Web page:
Posts Tagged ‘grief sucks’
Kelli Dunham was in New York City last week at the Lambda Literary Foundation‘s annual award ceremony, the Lammys, to honor the latest best in LGBT literature. Cheryl’s book My Awesome Place won the lammy in the bisexual literature category.
Kelli wrote that it was “beautiful and horrible:” “Beautiful, of course, because it was well deserved and because it was made possible by all of you, who have worked and loved the book into existence. And horrible because Cheryl wasn’t there.”
I just keep hearing Cheryl’s voice in my head, in the sentence after she told me that the odd medical things she’s been looking into were the worst that they suspected, that it was cancer. “I am getting a book deal,” were her exact next words.
Here’s what Kelli said at the award ceremony:
“My Awesome Place details Cheryl’s long and sometimes difficult search for community, the very community that brought this book to life; the forethought of her friend Sarah Schulman to prompt “tell Cheryl I’m willing to be her literary executor, to get her book out” This was a query answered with “yeah duh of course” accompanied by classic Cheryl eyeroll; the community of Cheryl’s writers’ group, Anne Elliott, Maria Luisa Tucker and Virginia Vitzthum who had worked with the manuscript for years and put together a largely completed version for Sarah to edit; community in the form of Tom Léger and the brilliant folks at Topside Press, Riley MacLeod and Zoe Holmes, who took a chance on an author they knew would not be doing anything to promote her own book, and Julie Blair whose design made My Awesome Place as beautiful as Cheryl herself; community in the form of her friends, who have blogged and posted and emailed to get the word out about the book knowing that there is an artsy freak teenager trying to escape New Jersey, a women somewhere struggling with sobriety, and a smarty pants bisexual girl living on Staten Island, all who think they are alone, and who will read My Awesome Place and know they are not. Every day when Cheryl was her sickest, I prayed to a god I no longer believe in for a miracle. Perhaps this book is the miracle, the miracle of like minded, similar souled people, who believed that her words matter and cared enough to be present through the beautiful discomfort of bringing her words to life.” —Kelli Dunham
Please do read the book if you haven’t already. There’s an easy Kindle version, if you do that kind of thing, and the hardcover is beautiful. I’m grateful to Topside Press for publishing it, and grateful to Cheryl’s writer’s group who put together the final manuscript.
I’ve had this post sitting in my drafts folder for a week or so now, and I can’t figure out what to write to go along with Syd’s slideshow.
These are the photos from Cheryl’s memorial, B is for Beautiful, taken by Syd London, who is a dear friend of mine and who photographed me and Cheryl for Sideshow promotion, the first Sideshow, and the last Sideshow, as well as a few other significant shoots of Cheryl’s—like her lesbian headshaving ritual. So many, in fact, that Syd created an entire collection of Cheryl B. photo shoots on Flickr.
Emceeing the memorial was one of the hardest things I’ve ever done. I am so glad to have had some tantra and “holding space” training, because I totally cast a circle and grounded energy and did all of that. I wanted a container that could hold our grief, if even just for the afternoon. It was funny and fun and tragic and intense, just like Cheryl, and I think it was a really beautiful celebration of her life. Here’s what I read at the memorial.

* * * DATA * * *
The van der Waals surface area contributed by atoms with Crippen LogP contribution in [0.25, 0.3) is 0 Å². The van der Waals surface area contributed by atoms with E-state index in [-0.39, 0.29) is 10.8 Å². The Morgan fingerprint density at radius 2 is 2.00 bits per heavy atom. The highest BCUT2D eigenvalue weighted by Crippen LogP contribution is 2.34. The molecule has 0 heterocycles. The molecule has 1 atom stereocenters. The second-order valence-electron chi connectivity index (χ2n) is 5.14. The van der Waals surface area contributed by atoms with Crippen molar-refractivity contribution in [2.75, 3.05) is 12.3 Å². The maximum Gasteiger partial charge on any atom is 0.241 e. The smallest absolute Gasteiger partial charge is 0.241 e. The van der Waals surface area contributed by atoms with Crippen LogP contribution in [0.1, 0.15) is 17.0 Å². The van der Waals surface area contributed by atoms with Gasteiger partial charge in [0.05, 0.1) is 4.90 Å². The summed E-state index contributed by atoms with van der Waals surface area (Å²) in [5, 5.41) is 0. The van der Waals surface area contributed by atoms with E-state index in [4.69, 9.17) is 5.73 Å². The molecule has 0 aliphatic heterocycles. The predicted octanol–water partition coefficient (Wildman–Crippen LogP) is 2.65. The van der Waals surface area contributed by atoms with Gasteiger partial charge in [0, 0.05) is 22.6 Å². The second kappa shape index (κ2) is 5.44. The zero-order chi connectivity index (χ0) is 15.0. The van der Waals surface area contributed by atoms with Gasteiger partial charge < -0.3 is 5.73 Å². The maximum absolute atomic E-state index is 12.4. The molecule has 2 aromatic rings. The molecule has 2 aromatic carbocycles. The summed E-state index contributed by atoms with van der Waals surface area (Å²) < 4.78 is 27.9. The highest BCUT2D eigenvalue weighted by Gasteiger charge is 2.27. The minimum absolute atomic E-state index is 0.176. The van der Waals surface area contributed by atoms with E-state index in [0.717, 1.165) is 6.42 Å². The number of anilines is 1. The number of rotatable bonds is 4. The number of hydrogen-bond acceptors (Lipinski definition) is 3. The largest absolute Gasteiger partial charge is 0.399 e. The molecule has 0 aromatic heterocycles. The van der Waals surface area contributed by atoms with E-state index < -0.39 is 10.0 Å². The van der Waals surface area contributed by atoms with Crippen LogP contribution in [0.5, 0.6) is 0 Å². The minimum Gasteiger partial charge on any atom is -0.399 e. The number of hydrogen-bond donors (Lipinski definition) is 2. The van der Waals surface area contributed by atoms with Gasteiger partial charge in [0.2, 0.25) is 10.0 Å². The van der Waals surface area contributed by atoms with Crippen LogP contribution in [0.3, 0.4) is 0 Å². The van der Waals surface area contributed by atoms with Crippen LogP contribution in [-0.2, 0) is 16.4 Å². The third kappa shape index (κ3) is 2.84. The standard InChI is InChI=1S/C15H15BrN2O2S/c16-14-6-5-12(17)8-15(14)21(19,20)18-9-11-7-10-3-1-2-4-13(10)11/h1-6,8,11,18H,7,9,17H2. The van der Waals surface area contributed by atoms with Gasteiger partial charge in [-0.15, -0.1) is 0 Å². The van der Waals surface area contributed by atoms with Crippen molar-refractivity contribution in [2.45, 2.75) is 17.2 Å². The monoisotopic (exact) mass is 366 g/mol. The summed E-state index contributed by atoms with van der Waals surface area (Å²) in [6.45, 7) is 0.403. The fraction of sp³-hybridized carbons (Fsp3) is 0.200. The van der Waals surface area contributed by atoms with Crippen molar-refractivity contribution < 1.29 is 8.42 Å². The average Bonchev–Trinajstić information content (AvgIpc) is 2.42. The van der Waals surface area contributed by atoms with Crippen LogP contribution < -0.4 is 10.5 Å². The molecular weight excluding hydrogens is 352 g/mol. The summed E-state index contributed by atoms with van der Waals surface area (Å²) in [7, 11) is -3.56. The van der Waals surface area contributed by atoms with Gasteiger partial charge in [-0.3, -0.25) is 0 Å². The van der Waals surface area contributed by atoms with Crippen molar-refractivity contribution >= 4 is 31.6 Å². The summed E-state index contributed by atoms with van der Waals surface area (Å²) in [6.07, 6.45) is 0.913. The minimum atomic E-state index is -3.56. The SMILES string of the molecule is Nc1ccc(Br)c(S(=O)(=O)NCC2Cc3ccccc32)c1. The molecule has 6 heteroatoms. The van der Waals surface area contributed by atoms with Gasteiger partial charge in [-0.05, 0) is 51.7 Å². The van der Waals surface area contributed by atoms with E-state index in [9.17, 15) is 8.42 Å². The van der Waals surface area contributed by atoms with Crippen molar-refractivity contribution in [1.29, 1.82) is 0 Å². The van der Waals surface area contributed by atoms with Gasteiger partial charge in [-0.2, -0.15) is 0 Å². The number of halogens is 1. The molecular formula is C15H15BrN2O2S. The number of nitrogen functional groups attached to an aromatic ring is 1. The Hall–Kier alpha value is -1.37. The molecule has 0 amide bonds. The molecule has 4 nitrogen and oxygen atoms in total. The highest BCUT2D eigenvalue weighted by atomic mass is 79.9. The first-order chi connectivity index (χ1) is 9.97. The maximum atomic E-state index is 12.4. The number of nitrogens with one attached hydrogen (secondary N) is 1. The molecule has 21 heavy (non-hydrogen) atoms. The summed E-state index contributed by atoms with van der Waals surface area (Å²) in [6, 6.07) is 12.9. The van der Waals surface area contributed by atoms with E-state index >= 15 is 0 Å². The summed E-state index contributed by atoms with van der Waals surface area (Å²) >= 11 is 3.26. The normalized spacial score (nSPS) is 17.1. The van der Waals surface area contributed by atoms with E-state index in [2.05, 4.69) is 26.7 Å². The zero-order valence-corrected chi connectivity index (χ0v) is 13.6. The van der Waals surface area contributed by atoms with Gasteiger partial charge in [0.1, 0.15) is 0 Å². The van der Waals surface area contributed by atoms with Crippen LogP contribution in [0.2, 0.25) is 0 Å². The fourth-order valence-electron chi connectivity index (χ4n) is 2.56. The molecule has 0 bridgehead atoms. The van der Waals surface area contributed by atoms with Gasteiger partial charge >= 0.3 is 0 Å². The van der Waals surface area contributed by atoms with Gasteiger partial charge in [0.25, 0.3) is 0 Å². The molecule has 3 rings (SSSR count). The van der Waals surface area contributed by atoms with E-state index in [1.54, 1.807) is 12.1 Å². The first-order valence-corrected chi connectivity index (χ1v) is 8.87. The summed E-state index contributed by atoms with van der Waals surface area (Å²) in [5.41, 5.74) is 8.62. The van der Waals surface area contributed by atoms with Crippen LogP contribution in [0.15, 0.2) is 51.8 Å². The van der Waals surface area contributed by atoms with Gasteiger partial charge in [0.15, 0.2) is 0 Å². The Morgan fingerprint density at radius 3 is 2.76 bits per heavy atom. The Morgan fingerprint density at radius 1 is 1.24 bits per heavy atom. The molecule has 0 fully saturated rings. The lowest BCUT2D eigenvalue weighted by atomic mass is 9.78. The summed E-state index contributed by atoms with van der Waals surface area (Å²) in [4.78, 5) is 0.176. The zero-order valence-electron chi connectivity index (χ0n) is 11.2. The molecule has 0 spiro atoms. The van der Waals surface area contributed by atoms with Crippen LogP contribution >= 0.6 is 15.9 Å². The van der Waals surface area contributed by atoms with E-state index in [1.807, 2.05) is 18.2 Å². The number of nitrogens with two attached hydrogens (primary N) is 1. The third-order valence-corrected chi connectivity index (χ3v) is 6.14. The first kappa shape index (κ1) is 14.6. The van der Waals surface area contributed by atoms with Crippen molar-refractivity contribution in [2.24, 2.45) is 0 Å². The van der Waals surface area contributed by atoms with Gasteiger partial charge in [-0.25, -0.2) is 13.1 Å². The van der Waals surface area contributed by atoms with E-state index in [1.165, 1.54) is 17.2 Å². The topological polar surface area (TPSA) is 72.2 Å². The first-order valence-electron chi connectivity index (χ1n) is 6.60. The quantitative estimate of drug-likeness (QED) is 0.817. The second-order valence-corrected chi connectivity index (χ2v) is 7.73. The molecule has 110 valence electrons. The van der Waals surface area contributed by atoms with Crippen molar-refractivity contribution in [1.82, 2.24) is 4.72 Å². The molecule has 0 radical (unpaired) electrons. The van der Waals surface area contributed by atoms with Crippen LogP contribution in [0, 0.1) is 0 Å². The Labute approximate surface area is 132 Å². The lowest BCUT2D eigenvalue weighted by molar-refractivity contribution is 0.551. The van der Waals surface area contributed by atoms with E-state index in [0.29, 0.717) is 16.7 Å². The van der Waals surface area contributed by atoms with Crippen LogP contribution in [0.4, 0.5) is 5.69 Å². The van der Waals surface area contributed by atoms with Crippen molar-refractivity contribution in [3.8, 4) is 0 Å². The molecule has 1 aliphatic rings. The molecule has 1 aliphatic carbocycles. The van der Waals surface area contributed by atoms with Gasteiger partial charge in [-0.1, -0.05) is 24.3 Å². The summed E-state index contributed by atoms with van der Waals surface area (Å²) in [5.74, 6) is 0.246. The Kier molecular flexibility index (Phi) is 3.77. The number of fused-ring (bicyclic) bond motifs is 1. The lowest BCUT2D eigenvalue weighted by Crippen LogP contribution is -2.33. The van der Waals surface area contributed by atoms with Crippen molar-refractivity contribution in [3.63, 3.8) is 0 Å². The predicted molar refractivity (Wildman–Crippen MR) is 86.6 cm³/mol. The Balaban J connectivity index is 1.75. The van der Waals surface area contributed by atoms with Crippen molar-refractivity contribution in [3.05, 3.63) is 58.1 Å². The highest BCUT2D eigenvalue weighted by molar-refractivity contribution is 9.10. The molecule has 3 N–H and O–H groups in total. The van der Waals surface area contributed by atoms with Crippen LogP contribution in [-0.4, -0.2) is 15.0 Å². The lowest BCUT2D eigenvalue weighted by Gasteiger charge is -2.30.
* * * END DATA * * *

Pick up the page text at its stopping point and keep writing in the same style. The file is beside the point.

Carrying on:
Kelli submitted one of Syd’s shots to the New York Times “The Lives They Loved” series that is online and selectively printed in the NYT Magazine on Christmas annually, and submitted this shot of Cheryl, Kelli, Diana Cage, and me.
When my partner Cheryl B was diagnosed with hodgkin’s disease last fall and was preparing for chemo that would cause her to lose her beautiful black hair, a friend suggested a “good ol’ fashioned lesbian headshaving ceremony.” We had friends over, made food, and shaved Cheryl’s head. There are many photos of Cheryl performing, engaged in political actions, organizing events. All these are important but I also want to remember her like this: loved, loving, happy, embracing the radical love of her chosen family and the queer (in a myriad of ways) community she had gathered around her.
If that’s not some radical infiltrating, I don’t know what is. And also, who else had photos of fishnets and cleavage? Amazing. Kelli tells the story about how she made the fact checker say “good ol’ fashioned lesbian headshaving ceremony” no less than four times:
Young fact checker dude: So, it says “when Cheryl became ill with hodgkins, her friends suggested a good old fashioned lesbian headshaving ceremony?”
Me: Oh I am sorry, my dog was barking, could you repeat that last part? (no dog had barked)
YFCD: Good old fashioned lesbian head shaving?
Me: Oh shit, you know how iPhones are, you cut out, could you repeat that again?
YFCD: Good old fashioned (sigh) lesbian head shaving.
Me: Oh I’m sorry, I still didn’t catch it.
YFCD: Good. Old. Fashioned. Lesbian. Head. Shaving.
Me: Oh yeah, of course. Yes.
I can see Cheryl rolling her eyes, too, so easily, at that she had to die in order to get into the New York Times—but I think she would’ve been very pleased about this little write-up. And I think she would like Syd’s collection of the beautiful photos of her, with her big love Kelli and with friends and fans and community, and I think she would have loved the memorial.
Miss you, Cheryl. Every day.